Acceleration—aircraft versus car

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Sir,

I would like to take up the points raised by your correspondent, GB Carver, in connection with the relative acceleration of the car and the aircraft.

Two very important factors render such comparisons a trifle ambiguous. In the first place there is the question of wind speed : at all times an aircraft’s speed is considered as relative to the air mass in which it moves and not to the ground over which it moves. Thus acceleration figures for take-off can only really be compared when an aircraft takes off in a flat calm. Thus, for example, a Firefly Mark VI weighing around six tons and powered by a RR Griffon developing a little under 2,000 bhp will be airborne in the length of half a flight deck (say 100 yards plus) when embarked, whereas the same aircraft shore-based, in no wind conditions, will need about five to six times that distance to reach its “unsticking” speed of around 85 knots. This affects the acceleration figures as follows : During all the time that the wheels are on the deck (at sea or ashore) the airscrew has to pull against the normal drag of the aircraft—as in flight—plus the frictional drag of the tyres. The moment this drag ceases acceleration improves considerably and this moment depends on the ground speed at takeoff not the air speed.

The second important factor is the pitch of the propeller blades. The introduction of the variable pitch propeller has considerably increased aircraft acceleration at take-off because it permits a “fine” pitch giving a better grip in the air at very low speed which would be unacceptable for cruising. Readers of “Reach for the Sky” will recall that Group-Captain Bader failed to leave the ground in a Spitfire fitted with a variable pitch propeller because he had left the pitch in “coarse,” whereas the same aircraft would unstick very quickly in fully fine. One of the factors affecting aircraft acceleration at low speed is therefore the degree of fine pitch attainable. On the other hand if the pitch is too fine the propeller blades will not absorb enough power from the engine to remain at reasonably slow rpm and the tips of the blades may become supersonic—as anyone who has heard a Harvard or Grumman Avenger on take-off will testify. Again tip speed is obviously affected by blade length, but that is another question.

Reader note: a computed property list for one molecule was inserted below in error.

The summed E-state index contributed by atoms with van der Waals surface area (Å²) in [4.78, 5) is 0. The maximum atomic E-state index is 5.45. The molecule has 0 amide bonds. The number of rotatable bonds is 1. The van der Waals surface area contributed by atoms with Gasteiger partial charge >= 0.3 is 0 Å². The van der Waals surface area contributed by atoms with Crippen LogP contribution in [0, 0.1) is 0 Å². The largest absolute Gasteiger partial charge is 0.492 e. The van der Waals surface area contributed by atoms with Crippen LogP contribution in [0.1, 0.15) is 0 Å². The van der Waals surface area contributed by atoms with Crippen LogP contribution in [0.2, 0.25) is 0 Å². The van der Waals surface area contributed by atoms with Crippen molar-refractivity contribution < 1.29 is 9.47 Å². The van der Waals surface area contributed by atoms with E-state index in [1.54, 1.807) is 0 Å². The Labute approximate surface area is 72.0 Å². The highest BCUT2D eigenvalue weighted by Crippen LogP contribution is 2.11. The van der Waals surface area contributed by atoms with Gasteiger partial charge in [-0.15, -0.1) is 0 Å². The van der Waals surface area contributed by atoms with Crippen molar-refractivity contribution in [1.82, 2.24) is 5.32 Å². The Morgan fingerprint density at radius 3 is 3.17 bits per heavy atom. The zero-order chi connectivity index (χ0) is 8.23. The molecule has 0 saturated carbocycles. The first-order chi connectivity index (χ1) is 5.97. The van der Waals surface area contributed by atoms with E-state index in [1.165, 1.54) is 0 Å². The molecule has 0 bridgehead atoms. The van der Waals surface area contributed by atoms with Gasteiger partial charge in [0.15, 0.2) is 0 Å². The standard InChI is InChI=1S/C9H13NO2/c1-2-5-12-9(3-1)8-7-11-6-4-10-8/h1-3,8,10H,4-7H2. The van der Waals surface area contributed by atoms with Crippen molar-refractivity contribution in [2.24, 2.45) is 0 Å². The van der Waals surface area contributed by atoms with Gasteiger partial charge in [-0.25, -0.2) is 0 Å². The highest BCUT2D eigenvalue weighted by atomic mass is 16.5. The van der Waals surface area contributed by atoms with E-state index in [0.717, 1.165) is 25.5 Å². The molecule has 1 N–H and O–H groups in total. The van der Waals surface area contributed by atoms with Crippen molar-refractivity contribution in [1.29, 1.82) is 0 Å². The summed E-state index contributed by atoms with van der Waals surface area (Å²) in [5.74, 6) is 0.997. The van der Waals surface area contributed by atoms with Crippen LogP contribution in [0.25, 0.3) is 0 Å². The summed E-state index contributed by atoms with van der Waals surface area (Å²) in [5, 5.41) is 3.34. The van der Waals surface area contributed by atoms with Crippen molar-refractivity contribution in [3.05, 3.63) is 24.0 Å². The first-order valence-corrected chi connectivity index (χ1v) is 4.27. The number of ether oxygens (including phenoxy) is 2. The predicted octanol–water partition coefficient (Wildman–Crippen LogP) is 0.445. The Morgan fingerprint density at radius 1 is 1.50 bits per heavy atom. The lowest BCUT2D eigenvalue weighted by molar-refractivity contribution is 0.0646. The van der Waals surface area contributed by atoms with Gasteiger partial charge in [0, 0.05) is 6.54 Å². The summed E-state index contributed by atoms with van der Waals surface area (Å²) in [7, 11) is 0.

In applying this to a car propelled by an airscrew a fine pitch would obviously be desirable for sprints and hill-climba, whereas a slightly coarser pitch would give high-speed cruising, though it might take quite some time to reach cruising speed. Also for pure straight line sprinting a considerable lessening of road/tyre friction would be desirable, though not at the expense of a complete lack of steering.

In closing it is interesting to note that for all their screaming jets, the initial acceleration of the “kerosene kids” is poor by comparison with the propeller-driven aircraft. Perhaps the turbo propellers have the best of both worlds.

May I add my word of appreciation for your excellent magazine, it represents unbeatable value for money.

I am, Yours, etc,

Peter Graham. Huddersfield:

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